After a four hour flight to Singapore, a four hour layover, and a two hour flight, I finally arrived in Ho Chi Minh City! My Airbnb host Andrew gave great detail on how to arrive to his apartment and I made it safe and sound with no hassles. The apartment was so spacious and modern and I instantly became obsessed with it. In addition, Andrew was a great host and provided a map and itinerary of what I should do on my first day there.
On Day 1, I walked all around Saigon. The city is bustling with cars, buses, and mopeds zipping through the streets with no cares for the traffic light. I was a little scared at first since everyone kind of just drives but quickly got over that. Saigon still has a French vibe with all the cafes lining the streets and all the architecture in District 1.
I visited the Norte Dame Basilica and Post office first. Both very beautiful and reminiscent of western architecture. Afterwards, I walked down the street to the Opera House, which once again has a western vibe to it. It's really amazing seeing French architecture in an Asian city! The streets around these monuments are filled with it. Finally, I went to City Hall. The area is very nice and walkable. However, the heat does get killer!
My next destination was a bit somber however. The War Rements Museum is a museum dedicated to the Vietnam-American War. I remember learning about the Vietnam War in high school but obviously from the American's POV. The museum is from the Vietnamese POV and is extremely eye opening. Shown throughout the museum are the different weapons and tactics used on both sides. What affected me the most was seeing pictures of children affected decades after from a result of Agent Orange used by the America. Although these children weren't alive for the war, the affects of Agent Orange resulted in birth defects rendering many handicapped. It was truly a sad thing to see but extremely informative and worth it at the same time.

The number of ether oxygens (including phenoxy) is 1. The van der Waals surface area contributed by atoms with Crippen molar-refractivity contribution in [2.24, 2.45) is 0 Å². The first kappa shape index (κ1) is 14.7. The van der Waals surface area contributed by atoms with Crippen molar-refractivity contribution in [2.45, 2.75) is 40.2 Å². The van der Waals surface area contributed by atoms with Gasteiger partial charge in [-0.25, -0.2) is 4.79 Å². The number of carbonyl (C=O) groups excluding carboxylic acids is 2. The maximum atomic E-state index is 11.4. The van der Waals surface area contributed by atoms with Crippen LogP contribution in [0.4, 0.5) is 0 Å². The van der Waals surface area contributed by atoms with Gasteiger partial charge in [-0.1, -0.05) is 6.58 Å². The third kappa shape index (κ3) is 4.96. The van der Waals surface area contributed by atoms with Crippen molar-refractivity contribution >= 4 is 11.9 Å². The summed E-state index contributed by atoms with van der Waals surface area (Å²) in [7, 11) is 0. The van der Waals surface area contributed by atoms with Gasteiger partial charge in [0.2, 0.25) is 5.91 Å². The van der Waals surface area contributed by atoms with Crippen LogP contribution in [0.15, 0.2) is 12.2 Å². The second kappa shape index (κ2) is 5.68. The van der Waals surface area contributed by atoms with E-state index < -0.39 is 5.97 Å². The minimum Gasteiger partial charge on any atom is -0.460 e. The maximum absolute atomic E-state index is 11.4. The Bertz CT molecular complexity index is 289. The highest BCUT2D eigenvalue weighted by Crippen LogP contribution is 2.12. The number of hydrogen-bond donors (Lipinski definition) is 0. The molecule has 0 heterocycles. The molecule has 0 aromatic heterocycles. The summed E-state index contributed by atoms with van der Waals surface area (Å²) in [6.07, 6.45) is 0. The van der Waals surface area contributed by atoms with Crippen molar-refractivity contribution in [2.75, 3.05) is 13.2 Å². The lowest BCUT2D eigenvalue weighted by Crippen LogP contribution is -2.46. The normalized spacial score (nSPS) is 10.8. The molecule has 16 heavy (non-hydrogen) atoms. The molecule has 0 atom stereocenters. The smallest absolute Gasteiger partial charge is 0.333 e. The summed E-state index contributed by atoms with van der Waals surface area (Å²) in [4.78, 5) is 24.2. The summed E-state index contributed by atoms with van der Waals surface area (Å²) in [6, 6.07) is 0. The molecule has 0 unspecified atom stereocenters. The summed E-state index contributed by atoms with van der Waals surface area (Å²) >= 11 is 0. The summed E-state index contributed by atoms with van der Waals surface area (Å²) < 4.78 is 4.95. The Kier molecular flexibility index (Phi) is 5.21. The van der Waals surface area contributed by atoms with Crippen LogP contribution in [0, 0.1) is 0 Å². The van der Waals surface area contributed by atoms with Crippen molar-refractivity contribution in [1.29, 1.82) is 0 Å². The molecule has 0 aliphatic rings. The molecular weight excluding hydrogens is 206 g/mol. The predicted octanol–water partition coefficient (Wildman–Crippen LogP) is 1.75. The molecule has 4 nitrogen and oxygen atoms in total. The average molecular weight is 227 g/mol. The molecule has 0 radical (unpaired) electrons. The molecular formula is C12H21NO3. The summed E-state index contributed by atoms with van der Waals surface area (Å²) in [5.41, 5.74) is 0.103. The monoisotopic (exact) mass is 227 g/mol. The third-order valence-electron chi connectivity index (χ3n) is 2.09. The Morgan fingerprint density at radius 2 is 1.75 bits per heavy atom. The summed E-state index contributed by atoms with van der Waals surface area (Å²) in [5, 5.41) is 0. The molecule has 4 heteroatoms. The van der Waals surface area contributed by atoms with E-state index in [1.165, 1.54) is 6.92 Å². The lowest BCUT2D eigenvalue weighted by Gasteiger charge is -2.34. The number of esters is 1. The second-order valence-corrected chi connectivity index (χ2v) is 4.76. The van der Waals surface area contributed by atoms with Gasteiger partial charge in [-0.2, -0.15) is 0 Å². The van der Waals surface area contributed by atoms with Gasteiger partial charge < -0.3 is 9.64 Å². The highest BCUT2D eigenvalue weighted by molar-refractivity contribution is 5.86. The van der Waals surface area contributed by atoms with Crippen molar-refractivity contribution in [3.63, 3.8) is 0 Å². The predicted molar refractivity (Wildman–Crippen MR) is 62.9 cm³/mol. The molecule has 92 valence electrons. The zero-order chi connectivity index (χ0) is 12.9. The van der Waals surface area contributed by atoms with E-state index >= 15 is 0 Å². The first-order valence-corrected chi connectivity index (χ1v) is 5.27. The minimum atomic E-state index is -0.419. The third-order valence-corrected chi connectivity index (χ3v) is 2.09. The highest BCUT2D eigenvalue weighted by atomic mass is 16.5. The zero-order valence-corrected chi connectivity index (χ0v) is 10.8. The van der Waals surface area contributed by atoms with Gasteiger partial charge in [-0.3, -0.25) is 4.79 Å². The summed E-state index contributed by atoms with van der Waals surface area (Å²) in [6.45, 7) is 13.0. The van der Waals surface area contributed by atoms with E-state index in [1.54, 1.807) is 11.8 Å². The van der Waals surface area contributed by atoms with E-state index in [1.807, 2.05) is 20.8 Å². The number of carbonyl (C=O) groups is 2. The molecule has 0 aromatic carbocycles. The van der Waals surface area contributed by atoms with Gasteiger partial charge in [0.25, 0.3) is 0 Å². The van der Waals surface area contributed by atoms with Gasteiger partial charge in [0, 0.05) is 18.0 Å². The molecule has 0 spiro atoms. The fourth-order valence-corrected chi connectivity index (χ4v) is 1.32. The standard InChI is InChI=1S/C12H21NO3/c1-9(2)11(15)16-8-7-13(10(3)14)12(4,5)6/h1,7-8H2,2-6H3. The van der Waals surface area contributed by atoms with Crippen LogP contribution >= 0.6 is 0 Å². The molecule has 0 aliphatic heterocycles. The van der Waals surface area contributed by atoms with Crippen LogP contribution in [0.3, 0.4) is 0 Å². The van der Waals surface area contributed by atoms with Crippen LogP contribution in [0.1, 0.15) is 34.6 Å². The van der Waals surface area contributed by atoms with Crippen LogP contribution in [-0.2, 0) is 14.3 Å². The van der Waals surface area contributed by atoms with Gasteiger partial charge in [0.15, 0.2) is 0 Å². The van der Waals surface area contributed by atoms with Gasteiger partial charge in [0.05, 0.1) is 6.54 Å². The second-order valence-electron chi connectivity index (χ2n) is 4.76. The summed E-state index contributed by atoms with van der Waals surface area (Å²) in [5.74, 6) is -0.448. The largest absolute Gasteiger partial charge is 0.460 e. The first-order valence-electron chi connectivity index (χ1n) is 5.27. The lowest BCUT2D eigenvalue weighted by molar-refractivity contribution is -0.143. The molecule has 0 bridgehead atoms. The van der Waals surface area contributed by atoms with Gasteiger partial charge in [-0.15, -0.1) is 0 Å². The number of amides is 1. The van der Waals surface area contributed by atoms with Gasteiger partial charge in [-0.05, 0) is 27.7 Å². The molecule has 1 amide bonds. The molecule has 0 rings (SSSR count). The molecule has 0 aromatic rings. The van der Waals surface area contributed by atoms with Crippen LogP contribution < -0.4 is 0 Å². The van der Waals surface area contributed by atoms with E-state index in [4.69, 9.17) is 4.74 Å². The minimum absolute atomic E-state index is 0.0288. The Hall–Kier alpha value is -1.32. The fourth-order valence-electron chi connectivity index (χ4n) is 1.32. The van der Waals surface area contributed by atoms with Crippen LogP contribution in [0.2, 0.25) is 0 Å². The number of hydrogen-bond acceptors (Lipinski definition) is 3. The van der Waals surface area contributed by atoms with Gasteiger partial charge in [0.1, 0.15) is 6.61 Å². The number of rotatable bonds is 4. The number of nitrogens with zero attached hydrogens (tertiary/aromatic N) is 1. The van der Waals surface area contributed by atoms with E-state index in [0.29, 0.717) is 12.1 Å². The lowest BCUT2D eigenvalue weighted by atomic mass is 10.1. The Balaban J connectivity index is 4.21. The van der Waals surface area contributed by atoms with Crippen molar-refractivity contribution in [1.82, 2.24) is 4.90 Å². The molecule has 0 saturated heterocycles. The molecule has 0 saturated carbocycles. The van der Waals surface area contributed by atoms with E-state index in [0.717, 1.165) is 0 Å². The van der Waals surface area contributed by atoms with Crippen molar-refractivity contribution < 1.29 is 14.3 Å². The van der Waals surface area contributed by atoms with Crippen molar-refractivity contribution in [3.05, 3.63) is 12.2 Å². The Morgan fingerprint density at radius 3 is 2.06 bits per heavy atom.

My final stop of the night was Benh Tenh Market, a night market selling different foods, clothing, and other items. This market reminded me a lot of Ladies Market except a lot cheaper. Actually every thing in HCMC is cheap! I only spent about 85 USD for three days and that includes the two tours. Anyway, this market just has a lot of cheap food (bahn mi is life) and other trinkets.
The following two days I did day tours that took you outside of the city. On Day 2, I took a day tour to the Cao Dai Temple and the Cu Chi Tunnels. The Cao Dai Temple is a temple dedicated to the religion Caidaism which was created in 1926. The temple is so colorful and breathtaking! And it's just so interesting that this religion was created in the 1900s.
After, we headed onwards to the Cu Chi Temples, where some of the Vietnam-American War took place. It's absolutely fascinating seeing the small tunnels and traps made and used in the war. The tunnels were tiny and were apparently made bigger for tourists. In addition to that, there is little oxygen in tunnels so they had to crawl through these tiny tunnels while having barely enough oxygen and almost no light. Truly amazing.
Finally, my last day in Vietnam was spent on the Mekong Delta. We went on boats to the different islands to see how coconut paper and candies are made while going through smaller boats down the canals. It was interesting seeing all the little islands and canals. Although the Mekong Delta is pretty dirty, nevertheless it's a great river to visit!
My three days in HCMC were incredible! As I said before, I spent only 85 USD throughout the trip and still have some Dong leftover. It's truly an amazing country and I hope to return and visit Central and Northern Vietnam!
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